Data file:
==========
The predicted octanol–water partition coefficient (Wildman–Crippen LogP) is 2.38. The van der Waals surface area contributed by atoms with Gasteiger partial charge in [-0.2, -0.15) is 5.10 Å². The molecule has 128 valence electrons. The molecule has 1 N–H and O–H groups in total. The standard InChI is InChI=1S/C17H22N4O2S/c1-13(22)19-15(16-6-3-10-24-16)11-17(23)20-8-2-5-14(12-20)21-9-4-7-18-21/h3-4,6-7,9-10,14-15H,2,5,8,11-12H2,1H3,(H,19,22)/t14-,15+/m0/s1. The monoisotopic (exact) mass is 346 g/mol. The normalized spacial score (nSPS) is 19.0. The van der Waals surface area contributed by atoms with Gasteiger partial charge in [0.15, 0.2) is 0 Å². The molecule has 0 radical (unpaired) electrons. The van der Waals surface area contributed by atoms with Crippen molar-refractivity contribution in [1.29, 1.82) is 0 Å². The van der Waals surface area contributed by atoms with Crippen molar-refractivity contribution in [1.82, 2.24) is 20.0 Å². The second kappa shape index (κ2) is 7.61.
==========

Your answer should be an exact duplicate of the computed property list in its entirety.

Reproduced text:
The predicted octanol–water partition coefficient (Wildman–Crippen LogP) is 2.38. The van der Waals surface area contributed by atoms with Gasteiger partial charge in [-0.2, -0.15) is 5.10 Å². The molecule has 128 valence electrons. The molecule has 1 N–H and O–H groups in total. The standard InChI is InChI=1S/C17H22N4O2S/c1-13(22)19-15(16-6-3-10-24-16)11-17(23)20-8-2-5-14(12-20)21-9-4-7-18-21/h3-4,6-7,9-10,14-15H,2,5,8,11-12H2,1H3,(H,19,22)/t14-,15+/m0/s1. The monoisotopic (exact) mass is 346 g/mol. The normalized spacial score (nSPS) is 19.0. The van der Waals surface area contributed by atoms with Gasteiger partial charge in [0.15, 0.2) is 0 Å². The molecule has 0 radical (unpaired) electrons. The van der Waals surface area contributed by atoms with Crippen molar-refractivity contribution in [1.29, 1.82) is 0 Å². The van der Waals surface area contributed by atoms with Crippen molar-refractivity contribution in [1.82, 2.24) is 20.0 Å². The second kappa shape index (κ2) is 7.61.